Wednesday 15 May 2024

Prime Time: Hotel Transylvania: Transformania (2022)

With a lot of the key figures returning, and many of the voice actors reprising their roles (I cannot think of anyone I really missed from this adventure, which may say as much about them as it does about me), Hotel Transylvania: Transformania is clearly aiming to deliver more of the same fun for those who have enjoyed any of the previous three films in the series. And it succeeds.

Dracula (voiced by Brian Hull this time around) is getting on in years, which means he will soon be handing over his beloved hotel to his daughter, Mavis (Selena Gomez), but that means it also ends up being in the hands of her human partner, Jonathan (Andy Samberg). Knowing that his non-monster identity is a big problem for his father-in-law, Jonathan ends up volunteering for a process that will, to use the technical term, monsterfy him. That works, but it also turns a number of main monsters into normal humans, creating confusion and worry while everyone tries to rectify the situation.

The first full feature directed by either Derek Drymon or Jennifer Kluska, both having a wealth of experience in other main roles, this seems like a great way to ease into that role, considering the fun nature of the brand and the many cast members all having fun with their roles. There are three credited writers (Genndy Tartakovsky, returning from the third film, but making this one the first that he didn’t direct, Amos Vernon, and Nunzio Randazzo), and they have a great framework to work with, considering the canny casting of the main characters.

Alongside Hull, who sounds so much like Adam Sandler in the role that I didn’t realise the change until checking the credits, Samberg, and Gomez (and the focus is often on the first two as they work through the issues putting a strain on their relationship), you get fun turns from Steve Buscemi, David Spade, Keegan-Michael Key, Brad Abrell, Kathryn Hahn, and Fran Drescher. It’s also worth mentioning Jim Gaffigan, playing an enjoyably unhinged Van Helsing. Whether they have been in all of the preceding movies or they have stepped in to take over the voice of a character, everyone does great work.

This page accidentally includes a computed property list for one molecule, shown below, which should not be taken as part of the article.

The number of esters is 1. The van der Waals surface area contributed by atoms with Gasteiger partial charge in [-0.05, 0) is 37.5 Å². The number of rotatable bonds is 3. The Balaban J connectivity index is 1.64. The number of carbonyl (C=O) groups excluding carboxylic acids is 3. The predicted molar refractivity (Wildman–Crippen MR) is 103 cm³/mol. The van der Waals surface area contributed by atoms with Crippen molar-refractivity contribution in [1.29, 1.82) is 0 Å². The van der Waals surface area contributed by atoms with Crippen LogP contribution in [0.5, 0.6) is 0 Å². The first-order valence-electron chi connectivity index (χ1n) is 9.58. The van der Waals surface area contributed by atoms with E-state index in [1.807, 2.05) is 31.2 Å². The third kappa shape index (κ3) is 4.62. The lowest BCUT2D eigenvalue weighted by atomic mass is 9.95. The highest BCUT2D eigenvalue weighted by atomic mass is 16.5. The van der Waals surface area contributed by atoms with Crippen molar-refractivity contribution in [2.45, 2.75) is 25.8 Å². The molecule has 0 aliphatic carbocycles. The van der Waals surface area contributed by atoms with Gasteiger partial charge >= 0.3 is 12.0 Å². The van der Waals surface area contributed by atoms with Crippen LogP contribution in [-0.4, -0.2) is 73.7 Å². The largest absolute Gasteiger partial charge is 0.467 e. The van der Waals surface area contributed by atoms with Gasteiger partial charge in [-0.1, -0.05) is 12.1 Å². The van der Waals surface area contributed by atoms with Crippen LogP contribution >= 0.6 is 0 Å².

The animation style is in line with everything we’ve seen before, and there are plenty of wonderful visual gags complementing the dialogue, which makes it hard to imagine fans of this series being disappointed with this instalment. None of the sequels were particularly necessary, and I don’t think they were animated classics, but each one was enjoyably silly and entertaining. And each one presented some enjoyable horror archetypes in a kid-friendly form, while also maintaining focus on some valuable life lesson at the heart of the comedy.

A slight step up from the last film, which was the weakest (but still amusing enough), I recommend this to those who have enjoyed any of the previous animated adventures of Drac and co.


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